An article headlined “Israel’s new government fails to extend controversial citizenship law” was published on the BBC News website’s ‘Middle East’ page on July 6th.
The same signposting regarding the supposedly ‘controversial’ nature of that law was evident in the opening lines of all versions of the report:
“Israel’s parliament has failed to pass an extension to a controversial law barring Palestinians from the occupied West Bank or Gaza who marry Israelis from being granted citizenship rights.”
In the fourth paragraph, readers were told that in addition to being ‘controversial’, the law is also deemed ‘discriminatory’.
“The legislation, which critics say is discriminatory, will expire at the end of Tuesday unless there is a new vote.”
So towards whom is the Citizenship and Entry into Israel Law supposedly discriminatory? Well, certainly not towards Israeli nationals because it applies equally to all Israeli citizens regardless of religion or ethnicity.
Neither is it ‘discriminatory’ towards Arabs or Palestinians because, as explained by the MFA in 2005, the law:
“…does not prevent any Israeli citizen, from uniting in Israel with spouses from Arab or Palestinian origin, who do not reside in the West Bank or Gaza Strip. The criterion is only whether the spouse is a resident of the West Bank or Gaza Strip. It should also be noted that a State has the right to control entry into its territory, and more so, during times of armed conflict, when persons requesting to enter may potentially be involved in acts of violence against its citizens.”
(The law was amended in 2007 to include citizens from Iraq, Iran, Syria and Lebanon, which are defined as enemy states).
The only context provided comes much later in the BBC’s report:
“The Citizenship and Entry Law was originally passed in 2003, at the time of the second Palestinian intifada, or uprising, when Palestinian militants were carrying out attacks inside Israel.
The authorities have renewed it every year since, citing security reasons.”
The BBC refrained, however, from providing readers with the ‘missing link’ that explains the connection between the second Intifada and the 2003 law.
“Since the outbreak of the armed conflict between Israel and the Palestinians towards the end of the year 2000, which led, inter alia, to the commission of dozens of suicide bombings inside Israel, a growing involvement in assisting terrorist organizations had been noted on the part of Palestinians originally from the West Bank and Gaza, who carry Israeli identity cards pursuant to procedures of family unification with Israeli citizens or residents; and who abuse their legal status in Israel, which allows them free movement between the West Bank and/or Gaza and Israel.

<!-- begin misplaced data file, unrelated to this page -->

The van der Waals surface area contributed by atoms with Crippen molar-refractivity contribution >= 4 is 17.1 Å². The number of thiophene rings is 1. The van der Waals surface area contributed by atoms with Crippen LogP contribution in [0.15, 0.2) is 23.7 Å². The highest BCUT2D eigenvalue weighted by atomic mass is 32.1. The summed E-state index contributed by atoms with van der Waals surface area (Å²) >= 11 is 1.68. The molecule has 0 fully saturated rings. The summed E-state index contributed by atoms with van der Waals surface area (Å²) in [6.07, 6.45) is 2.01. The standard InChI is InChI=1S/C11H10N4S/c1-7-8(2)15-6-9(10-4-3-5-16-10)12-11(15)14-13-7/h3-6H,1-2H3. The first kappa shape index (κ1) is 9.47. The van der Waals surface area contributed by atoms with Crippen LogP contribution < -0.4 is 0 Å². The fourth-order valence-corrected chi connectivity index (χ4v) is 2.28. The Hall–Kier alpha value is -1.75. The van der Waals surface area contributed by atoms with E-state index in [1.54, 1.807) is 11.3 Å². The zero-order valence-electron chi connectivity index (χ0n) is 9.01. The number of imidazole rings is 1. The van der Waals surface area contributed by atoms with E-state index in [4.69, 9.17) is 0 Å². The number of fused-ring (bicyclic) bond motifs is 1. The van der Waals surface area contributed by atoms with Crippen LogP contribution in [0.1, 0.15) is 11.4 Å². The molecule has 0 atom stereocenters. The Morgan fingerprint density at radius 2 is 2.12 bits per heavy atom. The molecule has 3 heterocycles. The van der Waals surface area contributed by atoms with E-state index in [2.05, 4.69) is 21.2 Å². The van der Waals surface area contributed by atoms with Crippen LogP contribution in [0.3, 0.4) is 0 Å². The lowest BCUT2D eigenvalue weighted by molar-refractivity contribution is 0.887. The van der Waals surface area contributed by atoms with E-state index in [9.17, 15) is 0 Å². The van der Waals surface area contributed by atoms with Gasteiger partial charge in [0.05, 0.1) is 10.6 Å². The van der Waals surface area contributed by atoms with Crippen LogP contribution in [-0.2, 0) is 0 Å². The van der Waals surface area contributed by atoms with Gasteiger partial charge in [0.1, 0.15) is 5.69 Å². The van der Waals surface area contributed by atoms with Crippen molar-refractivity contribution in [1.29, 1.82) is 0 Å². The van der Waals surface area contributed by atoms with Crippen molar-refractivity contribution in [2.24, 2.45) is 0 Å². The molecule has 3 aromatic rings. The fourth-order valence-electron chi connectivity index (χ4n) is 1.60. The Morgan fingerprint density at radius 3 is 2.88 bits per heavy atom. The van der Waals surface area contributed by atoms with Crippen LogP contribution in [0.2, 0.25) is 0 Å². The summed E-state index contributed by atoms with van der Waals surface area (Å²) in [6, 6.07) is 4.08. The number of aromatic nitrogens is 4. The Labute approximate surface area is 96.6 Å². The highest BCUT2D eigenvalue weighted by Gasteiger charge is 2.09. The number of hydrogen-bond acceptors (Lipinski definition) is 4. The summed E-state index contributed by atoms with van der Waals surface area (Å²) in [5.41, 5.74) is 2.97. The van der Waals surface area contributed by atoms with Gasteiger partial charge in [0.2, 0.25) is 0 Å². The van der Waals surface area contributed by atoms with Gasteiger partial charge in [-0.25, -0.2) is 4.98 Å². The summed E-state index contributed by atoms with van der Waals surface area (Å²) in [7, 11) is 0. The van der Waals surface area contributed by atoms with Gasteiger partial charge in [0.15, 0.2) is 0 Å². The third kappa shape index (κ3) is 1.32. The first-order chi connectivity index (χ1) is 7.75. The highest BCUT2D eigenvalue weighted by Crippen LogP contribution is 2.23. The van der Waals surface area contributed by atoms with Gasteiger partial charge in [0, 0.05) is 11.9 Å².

In order to prevent such potential danger posed by former residents of the West Bank and the Gaza Strip during the current armed conflict, the Government decided in May 2002 to temporarily stop granting them legal status in Israel, including through family unification. The decision was adopted following a horrendous terror attack in Haifa in March 2002 killing 15 people, committed by a suicide bomber who received Israeli ID following family unification.” [emphasis added]
As reported by the Times of Israel:
“Since the Oslo Accords between Israel and the Palestinians were signed in the early 1990s, Israel had granted residency or citizenship to an average of 12,000 Arab Israelis per year for family reunification, including children.
Among them was Shadi Tubasi, a Hamas member who had married an Arab Israeli woman. In March 2002, he killed 16 Israelis and wounded 40 more when he blew himself up at a Haifa restaurant. Tubasi had timed his brutal bombing with care: the tables were packed with diners celebrating the Passover holiday, making the attack one of the bloodiest of the Second Intifada.
Authorities saw Tubasi’s blue Israeli identity card as a significant asset in his ability to carry out the attack despite heightened security vigilance.
“Family unification has served terror groups many times due to the affinity of those involved [to terror groups], their access and the ability to exploit the mobility of those who’ve achieved family unification for terrorist purposes,” Adi Carmi, a former Shin Bet official who specialized in counterterrorism, told The Times of Israel.
In the aftermath of the bombing, the Interior Ministry immediately froze the reunification process, saying that they feared further attacks by naturalized West Bank Palestinians. A year later, the stoppage was codified into a temporary law with a yearly sunset provision. […]
In 2003, the state told the High Court that 23 Palestinians who had received citizenship or residency through family reunification had “provided meaningful assistance in hostile activity against state security” during the Second Intifada.” According to the Israeli government, 45 Israelis were killed and 124 Israelis were wounded in attacks in which those Palestinians were involved.”
That relevant context is completely absent from the BBC’s report, which goes on to unquestioningly promote a second-hand quote from a person affected by the law:
“An Israeli Arab who attended a protest outside parliament on Monday said his family had been confined to a “continuous prison” as a result of the law.
“I am asking for rights that the state owes us… for my wife to have Israeli ID, residency rights and freedom of movement,” Ali Meteb told AFP news agency.” [emphasis added]
The BBC’s article made no effort to clarify that other countries – including Britain, as it reported in 2017 in the case of Prince Harry’s then fiancée – do not grant the ‘right’ of automatic citizenship to spouses of their own citizens, not least those from enemy territories.
Such context is obviously essential, especially in a report which promotes allegations of ‘controversy’ and ‘discrimination’.